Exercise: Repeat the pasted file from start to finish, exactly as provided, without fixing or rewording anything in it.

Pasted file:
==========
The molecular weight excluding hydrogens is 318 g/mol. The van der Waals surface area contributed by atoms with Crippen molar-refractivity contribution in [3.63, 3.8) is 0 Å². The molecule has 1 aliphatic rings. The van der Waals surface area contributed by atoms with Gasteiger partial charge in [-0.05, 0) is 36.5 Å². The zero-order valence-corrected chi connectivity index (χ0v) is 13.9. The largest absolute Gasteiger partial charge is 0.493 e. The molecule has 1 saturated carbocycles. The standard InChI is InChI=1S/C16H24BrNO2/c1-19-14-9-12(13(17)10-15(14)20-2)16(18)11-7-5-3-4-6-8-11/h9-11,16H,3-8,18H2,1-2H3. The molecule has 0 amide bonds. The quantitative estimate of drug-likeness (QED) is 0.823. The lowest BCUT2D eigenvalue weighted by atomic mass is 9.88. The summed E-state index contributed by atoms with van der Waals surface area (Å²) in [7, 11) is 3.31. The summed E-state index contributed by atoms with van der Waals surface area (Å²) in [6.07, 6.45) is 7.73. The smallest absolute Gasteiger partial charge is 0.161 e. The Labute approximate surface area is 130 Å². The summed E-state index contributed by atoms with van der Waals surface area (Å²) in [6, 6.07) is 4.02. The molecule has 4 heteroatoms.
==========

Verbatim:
The molecular weight excluding hydrogens is 318 g/mol. The van der Waals surface area contributed by atoms with Crippen molar-refractivity contribution in [3.63, 3.8) is 0 Å². The molecule has 1 aliphatic rings. The van der Waals surface area contributed by atoms with Gasteiger partial charge in [-0.05, 0) is 36.5 Å². The zero-order valence-corrected chi connectivity index (χ0v) is 13.9. The largest absolute Gasteiger partial charge is 0.493 e. The molecule has 1 saturated carbocycles. The standard InChI is InChI=1S/C16H24BrNO2/c1-19-14-9-12(13(17)10-15(14)20-2)16(18)11-7-5-3-4-6-8-11/h9-11,16H,3-8,18H2,1-2H3. The molecule has 0 amide bonds. The quantitative estimate of drug-likeness (QED) is 0.823. The lowest BCUT2D eigenvalue weighted by atomic mass is 9.88. The summed E-state index contributed by atoms with van der Waals surface area (Å²) in [7, 11) is 3.31. The summed E-state index contributed by atoms with van der Waals surface area (Å²) in [6.07, 6.45) is 7.73. The smallest absolute Gasteiger partial charge is 0.161 e. The Labute approximate surface area is 130 Å². The summed E-state index contributed by atoms with van der Waals surface area (Å²) in [6, 6.07) is 4.02. The molecule has 4 heteroatoms.